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How to Mix Acoustic Guitar: Keep It Simple

The acoustic guitar is a versatile and dynamic instrument that can add a great rhythm section or bright melody to any track or production.

However, getting it to fit into a detailed mix or even getting a solid sound from the get-go can be tough. Here in this article, we will show you how to mix your acoustic guitar sound to cut right through your banger track in the making! 

SIDENOTE: For this tutorial, we will be using Ableton Live with stock effects and plugins. The basic audio effects in Ableton Live will get you surprisingly far, which we will discover through this article. 

The Samples

The samples we will be using in this tutorial were downloaded for free from the Cambridge Music Technology Multitrack Library. The first sample is a picked guitar melody and the second is a strummed chord part. 

Picked Guitar
Strummed Guitar

We will be getting these examples to sound like this with some simple steps

Picked Guitar Processed
Strummed Guitar Processed 

Sounds great right? Let’s start with mixing the picked guitar first.

How to Mix Acoustic Guitar

Picked Guitar 


As usual, arguably the most important tool of all, EQ is the first thing to use here. With this first EQ, we will be focusing on subtractive work, which means no boosting the EQ anywhere (yet!). 

Starting with the picked guitar sample, we immediately want to get rid of any low rumble from the sound of the pick or the body of the guitar, which means a high pass around 100hz. This is a great rule of thumb for any acoustic guitar recording.


Next, we want to listen out for any other low frequencies that may clash with other aspects of our mix. There is a slight bit of mud around the 200hz to 300hz region, so I’ve added a wide but small cut to this area.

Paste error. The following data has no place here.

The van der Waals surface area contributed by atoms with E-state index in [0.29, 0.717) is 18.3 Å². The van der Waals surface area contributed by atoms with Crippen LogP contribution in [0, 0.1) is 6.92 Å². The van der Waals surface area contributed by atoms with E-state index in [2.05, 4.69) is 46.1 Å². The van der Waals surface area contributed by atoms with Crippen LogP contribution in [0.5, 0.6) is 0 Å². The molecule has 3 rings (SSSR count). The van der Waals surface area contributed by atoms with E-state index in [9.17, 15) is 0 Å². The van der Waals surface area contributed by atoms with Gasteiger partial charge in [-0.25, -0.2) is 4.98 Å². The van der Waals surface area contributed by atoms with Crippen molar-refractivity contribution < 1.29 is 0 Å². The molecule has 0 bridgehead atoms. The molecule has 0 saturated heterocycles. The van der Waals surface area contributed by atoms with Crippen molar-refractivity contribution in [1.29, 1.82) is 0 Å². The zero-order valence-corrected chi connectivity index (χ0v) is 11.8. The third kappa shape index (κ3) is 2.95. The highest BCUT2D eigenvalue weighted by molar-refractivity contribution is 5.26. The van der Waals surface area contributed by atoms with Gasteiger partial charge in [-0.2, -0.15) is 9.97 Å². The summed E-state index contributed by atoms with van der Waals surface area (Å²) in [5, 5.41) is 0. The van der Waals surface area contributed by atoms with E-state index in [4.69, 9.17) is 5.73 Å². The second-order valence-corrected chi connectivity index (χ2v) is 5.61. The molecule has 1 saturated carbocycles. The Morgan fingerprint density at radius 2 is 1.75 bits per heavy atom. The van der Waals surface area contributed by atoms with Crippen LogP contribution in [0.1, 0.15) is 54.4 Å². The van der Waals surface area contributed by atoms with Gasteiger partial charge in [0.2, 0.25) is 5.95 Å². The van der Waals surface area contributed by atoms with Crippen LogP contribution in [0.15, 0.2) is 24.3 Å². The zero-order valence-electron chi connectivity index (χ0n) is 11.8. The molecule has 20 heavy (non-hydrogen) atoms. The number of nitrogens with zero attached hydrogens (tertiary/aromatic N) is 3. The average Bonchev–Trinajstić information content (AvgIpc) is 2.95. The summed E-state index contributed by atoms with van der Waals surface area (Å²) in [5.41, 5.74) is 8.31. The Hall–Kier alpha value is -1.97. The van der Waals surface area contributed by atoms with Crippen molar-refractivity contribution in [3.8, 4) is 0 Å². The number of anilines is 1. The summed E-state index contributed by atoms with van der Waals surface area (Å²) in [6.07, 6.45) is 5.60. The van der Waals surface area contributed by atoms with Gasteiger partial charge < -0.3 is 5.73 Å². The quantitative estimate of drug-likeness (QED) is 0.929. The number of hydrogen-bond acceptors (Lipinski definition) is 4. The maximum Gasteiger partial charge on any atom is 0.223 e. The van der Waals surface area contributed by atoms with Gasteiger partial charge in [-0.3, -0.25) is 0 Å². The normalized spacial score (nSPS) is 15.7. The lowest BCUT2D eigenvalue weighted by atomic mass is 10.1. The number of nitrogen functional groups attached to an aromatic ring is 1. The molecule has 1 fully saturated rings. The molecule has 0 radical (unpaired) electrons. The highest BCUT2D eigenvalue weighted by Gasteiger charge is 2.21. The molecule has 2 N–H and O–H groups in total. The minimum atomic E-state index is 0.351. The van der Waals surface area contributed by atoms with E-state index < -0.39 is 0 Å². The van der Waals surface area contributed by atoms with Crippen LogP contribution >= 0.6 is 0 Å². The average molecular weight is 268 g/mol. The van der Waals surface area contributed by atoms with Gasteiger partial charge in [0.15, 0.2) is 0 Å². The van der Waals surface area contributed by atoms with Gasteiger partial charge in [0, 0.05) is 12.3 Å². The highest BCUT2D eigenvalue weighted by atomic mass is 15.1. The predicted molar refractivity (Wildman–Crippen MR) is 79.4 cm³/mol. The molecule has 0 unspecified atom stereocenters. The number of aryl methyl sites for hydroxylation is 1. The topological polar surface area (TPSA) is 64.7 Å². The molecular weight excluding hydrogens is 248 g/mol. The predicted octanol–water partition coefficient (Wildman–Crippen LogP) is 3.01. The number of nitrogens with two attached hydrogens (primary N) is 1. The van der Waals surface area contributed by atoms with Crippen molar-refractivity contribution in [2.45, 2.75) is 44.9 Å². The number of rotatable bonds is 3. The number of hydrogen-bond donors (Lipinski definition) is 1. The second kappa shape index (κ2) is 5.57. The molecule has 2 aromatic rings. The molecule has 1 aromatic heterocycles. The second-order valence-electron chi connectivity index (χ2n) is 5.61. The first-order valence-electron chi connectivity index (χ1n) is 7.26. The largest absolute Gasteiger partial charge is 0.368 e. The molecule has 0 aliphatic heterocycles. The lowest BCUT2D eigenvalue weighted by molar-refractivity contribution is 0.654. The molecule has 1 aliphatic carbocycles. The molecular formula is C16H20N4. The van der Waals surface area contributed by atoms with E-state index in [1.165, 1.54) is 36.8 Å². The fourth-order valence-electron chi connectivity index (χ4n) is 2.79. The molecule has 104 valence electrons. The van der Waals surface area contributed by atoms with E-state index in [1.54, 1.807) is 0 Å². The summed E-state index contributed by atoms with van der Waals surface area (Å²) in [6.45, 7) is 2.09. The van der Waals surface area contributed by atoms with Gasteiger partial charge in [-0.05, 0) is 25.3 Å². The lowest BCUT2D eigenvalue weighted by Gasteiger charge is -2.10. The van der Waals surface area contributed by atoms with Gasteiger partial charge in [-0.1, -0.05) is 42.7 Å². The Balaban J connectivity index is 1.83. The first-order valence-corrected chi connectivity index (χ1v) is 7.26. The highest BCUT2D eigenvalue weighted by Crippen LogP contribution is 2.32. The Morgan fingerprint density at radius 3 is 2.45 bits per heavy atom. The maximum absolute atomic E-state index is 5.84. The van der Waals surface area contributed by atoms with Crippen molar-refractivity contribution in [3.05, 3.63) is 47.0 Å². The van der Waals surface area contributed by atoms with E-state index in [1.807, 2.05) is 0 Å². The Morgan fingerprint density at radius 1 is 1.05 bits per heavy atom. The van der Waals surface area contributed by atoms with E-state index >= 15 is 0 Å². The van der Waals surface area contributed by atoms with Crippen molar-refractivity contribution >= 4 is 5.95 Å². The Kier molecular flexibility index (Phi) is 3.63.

low frequencies sound

With mixing, it’s always important to consider the context of what you are doing. For example, this guitar part is played quite high up the range of the instrument, so you may not want too much low end in your final sound, as it is quite likely other instruments will fill this frequency range in the track. 

Picked guitar parts are usually all about the melody, that is what we want to come through in the production and mix. 

With the final bit of subtractive EQ, we make a slight cut around 1 kHz to take away a bit of the tinny sound that is now present on this sample after the rest of the choices so far.

subtractive EQ 1

Before we go any further, here is the sample with and without subtractive EQ:

Picked Guitar without EQ
Picked Guitar with EQ

Already, we can hear that the sound is a lot more controlled, with the unnecessary low end gone and more focus on the bright sparkly end of the sound. 

In general, it is a good idea to do subtractive EQ first before anything else, as you are removing unwanted frequencies before they get put through a compressor or any other effects. Getting the sound right from the beginning of the mixing process is the key. 


The next step is to compress the guitar. We don’t want to make the guitar sound squashed and lifeless, but evening out the dynamics of the picking could help in getting a part like this to stand out in your mix. 

A gain reduction between -1 and -3, a ratio of around 3:1 and a knee around 8-db are good targets for picked guitar, as this will strike a good balance of the natural sound of the guitar and the compression. 


The attack settings for this kind of sound should be quite fast so that the compressor catches the transients of the picking. For this sound, my attack is set at 7ms.